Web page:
A Day in the Life of the Cuban Regime’s Most Feared Man


Español“Are we being followed?” I ask with a shaky voice, without shame. We are driving around Havana in a white car from the 1980s with three members of the Cuban Patriotic Union (UNPACU), including José Daniel Ferrer, its general coordinator and the regime’s most feared man.

Even though Ferrer was born and raised under the island’s communist rule, he managed to survive government indoctrination. He’s been a fighter for democracy and the rule of law for years. He believes all men are born free, and Cubans should have the right to speak their minds without fear.

Miembros de la Unpacu por las calles de La Habana vieja. (PanAm Post)
UNPACU activists drive through old Havana. (PanAm Post)

“They follow us to find out where I am, and where I’m going; who’s with me; who I meet with; and what our plans are. Our organization is known for carrying out activities in parks and public spaces,” he says.

He tells me about UNPACU’s upcoming events while I capture everything on film, even though a car with two Cuban intelligence officers are tailing us.

“UNPACU’s priorities are to secure the release of three activists who tried to get close to Pope Francis during his visit last month: Zaqueo Báez Guerrero, Ismael Bonet Reñé, and Lady in White María Josefa Acón Sardiñas,” Ferrer explains.

He says all three began a hunger strike after the police arrested them. “Their situation is very concerning.”

I invite him to lunch at a pizzeria, and he sits next to me and lowers his voice. While we wait for our food, he tells me about the time he was nearly killed.

“They were going to shoot me. A man was sent to my jail cell to persuade me to leave the country, or they would kill me. I told them, ‘go ahead and kill me then.'”

José Daniel Ferrer (en el medio) vive en Santiago de Cuba pero viaja seguido a La Habana. (PanAm Post)
José Daniel Ferrer (center) lives in Santiago de Cuba, but travels frequently to Havana to spread a message of freedom. (PanAm Post)

Ferrer is much more than a Cuban dissident. He was among the 75 activists the regime jailed during the Black Spring of March 18, 2003, for promoting a popular referendum to restore democracy in the country.

Seven years later, and despite heavy international pressure, he decided to stay in Cuba and rejected an offer to be exiled to Spain. In 2011, the government released him along with the last of the activists jailed eight years before.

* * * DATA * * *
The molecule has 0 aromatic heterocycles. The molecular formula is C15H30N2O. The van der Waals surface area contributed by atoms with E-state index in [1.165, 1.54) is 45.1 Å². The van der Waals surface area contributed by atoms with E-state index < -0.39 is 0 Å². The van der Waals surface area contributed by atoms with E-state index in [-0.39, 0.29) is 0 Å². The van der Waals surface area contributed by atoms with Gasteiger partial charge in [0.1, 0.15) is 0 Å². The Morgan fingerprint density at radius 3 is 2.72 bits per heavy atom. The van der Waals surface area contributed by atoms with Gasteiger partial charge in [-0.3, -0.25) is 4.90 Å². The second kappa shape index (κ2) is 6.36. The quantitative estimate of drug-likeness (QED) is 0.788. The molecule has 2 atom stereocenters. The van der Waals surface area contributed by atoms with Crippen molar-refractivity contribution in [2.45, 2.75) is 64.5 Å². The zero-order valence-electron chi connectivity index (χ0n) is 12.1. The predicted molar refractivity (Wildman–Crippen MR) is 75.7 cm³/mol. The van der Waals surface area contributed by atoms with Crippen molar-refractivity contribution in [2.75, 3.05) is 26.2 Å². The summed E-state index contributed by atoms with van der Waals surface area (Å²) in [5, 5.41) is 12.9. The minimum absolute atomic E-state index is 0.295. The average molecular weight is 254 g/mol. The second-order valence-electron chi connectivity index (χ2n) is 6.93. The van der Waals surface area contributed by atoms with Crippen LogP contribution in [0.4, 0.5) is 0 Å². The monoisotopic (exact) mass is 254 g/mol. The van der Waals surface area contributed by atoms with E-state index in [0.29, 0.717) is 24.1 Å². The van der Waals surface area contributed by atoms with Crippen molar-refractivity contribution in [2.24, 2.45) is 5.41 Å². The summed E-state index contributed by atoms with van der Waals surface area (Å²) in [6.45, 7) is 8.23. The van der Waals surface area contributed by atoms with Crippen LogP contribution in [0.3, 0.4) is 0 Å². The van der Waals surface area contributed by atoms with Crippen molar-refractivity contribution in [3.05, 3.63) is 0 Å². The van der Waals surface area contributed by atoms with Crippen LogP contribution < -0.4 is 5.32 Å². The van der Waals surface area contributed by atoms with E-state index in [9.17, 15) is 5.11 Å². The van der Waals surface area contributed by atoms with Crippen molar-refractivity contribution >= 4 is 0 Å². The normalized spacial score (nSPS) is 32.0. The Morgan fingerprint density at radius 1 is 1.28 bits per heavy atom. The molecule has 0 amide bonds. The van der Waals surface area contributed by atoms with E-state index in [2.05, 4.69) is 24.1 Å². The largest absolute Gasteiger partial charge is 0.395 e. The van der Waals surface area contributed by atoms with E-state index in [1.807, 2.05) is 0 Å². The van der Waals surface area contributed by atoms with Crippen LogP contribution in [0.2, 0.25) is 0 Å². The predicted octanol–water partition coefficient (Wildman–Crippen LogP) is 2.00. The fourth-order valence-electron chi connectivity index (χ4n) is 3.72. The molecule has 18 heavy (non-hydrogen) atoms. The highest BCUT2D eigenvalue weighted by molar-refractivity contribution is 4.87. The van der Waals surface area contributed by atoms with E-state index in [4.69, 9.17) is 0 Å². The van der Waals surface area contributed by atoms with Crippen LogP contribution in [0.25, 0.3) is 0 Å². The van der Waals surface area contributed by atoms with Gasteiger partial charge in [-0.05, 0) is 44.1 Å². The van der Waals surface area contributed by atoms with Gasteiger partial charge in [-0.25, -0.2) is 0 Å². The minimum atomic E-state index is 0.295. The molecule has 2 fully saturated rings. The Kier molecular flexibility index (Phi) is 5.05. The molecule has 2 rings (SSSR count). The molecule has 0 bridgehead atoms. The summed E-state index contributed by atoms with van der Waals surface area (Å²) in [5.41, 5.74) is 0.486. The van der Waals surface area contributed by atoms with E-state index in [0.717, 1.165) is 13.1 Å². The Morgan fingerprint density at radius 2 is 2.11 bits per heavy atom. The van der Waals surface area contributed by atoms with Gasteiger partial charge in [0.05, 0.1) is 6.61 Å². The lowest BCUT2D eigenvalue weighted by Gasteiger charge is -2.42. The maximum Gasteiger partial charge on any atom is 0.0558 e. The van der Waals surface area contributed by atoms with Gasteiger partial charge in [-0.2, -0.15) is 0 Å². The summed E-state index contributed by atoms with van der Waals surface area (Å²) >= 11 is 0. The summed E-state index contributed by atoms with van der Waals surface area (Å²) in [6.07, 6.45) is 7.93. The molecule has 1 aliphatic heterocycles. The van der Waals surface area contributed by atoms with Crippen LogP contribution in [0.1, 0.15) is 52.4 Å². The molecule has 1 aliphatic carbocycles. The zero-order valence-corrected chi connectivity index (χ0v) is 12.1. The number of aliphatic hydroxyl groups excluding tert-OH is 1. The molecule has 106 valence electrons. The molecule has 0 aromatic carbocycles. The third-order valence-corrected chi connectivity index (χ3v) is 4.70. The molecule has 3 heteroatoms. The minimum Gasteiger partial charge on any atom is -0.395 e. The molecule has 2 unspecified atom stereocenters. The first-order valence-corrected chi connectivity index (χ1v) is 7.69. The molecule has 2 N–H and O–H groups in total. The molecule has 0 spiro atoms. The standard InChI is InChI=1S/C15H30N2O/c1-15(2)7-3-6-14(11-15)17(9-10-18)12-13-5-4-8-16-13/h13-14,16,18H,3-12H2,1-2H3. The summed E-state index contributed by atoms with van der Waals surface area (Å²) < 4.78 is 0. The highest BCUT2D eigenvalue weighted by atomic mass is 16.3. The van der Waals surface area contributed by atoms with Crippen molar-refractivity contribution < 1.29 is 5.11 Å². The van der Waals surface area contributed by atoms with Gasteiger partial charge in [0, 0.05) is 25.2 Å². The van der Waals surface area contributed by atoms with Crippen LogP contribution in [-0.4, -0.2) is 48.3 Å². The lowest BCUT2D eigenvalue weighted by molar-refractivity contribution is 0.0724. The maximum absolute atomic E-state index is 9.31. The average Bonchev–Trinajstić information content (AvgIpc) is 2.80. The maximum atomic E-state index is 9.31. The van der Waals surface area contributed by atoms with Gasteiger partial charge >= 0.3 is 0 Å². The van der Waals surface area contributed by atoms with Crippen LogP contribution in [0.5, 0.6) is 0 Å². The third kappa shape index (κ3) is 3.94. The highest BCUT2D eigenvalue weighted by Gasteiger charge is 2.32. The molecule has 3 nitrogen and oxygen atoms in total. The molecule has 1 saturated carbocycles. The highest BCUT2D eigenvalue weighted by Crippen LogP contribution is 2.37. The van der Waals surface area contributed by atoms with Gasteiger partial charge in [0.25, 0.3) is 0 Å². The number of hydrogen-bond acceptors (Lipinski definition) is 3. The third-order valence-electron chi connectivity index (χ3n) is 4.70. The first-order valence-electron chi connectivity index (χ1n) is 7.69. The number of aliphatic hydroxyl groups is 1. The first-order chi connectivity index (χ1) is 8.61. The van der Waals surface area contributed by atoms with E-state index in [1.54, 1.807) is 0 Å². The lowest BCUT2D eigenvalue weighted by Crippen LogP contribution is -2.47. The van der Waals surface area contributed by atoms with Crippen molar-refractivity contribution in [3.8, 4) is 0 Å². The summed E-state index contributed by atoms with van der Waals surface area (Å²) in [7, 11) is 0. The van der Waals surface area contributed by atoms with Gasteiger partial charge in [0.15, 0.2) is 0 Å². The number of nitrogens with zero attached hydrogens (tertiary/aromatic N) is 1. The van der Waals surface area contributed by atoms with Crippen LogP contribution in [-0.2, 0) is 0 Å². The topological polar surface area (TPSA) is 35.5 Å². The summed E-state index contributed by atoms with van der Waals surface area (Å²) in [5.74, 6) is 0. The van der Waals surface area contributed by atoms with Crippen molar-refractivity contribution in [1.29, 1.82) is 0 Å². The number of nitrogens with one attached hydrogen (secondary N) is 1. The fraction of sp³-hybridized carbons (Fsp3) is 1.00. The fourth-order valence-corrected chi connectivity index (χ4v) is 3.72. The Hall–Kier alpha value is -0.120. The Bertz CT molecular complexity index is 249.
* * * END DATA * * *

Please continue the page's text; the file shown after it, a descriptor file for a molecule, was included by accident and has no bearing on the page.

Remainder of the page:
These days, his top priority is to get Pope Francis to intercede in favor of the three activists arrested during his visit.

“[Cuban authorities] have told their relatives that they are prosecuting [the activists] for breaching the pope’s security,” he explains. “Their intention was precisely to raise awareness over human-rights violations and the increasing repression against Ladies in White, UNPACU, and other groups in Cuba.”

As for assistance from other actors outside the island, Ferrer says they are in need of “international support and solidarity from the free world.”

He had hoped to convey the plight of Cuban political prisoners to recently arrived US diplomatic officials, although he says they “already know” what their situation on the island is.

“We want them to hear it from us.”

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In Santiago de Cuba, a southeastern city 870 kilometers from Havana and a UNPACU stronghold, their members regularly distribute leaflets and compact discs to locals.

“Down with the hunger. Down with the repression. For liberty and democracy. This is what we share with the people on the streets in the east,” he recites by heart. “Enough of the Castros, I want a free Cuba.”

Before paying for our food and leaving the restaurant, he shows me a video from one of his fellow UNPACU activists, who was jailed for writing a message with rocks on the side of the road: “Viva UNPACU.”

As we leave the pizzeria, two other UNPACU members greet us outside. Both are eager to tell me the sorts of stories that will never make it to any Cuban daily.

Ferrer knows his phone is bugged, but he answers every call he receives anyway. He keeps track of his fellow dissidents — his “brothers in the struggle” — and everyone’s legal situation.

Their day is just getting started. The activists plan to hand out leaflets in the streets of Havana as part of a campaign to promote the release of their colleagues.

He smiles as we say our goodbyes, wrinkles forming around his eyes — a tired, yet joyful look of a man who refuses to lose hope.

Translated by Adam Dubove.

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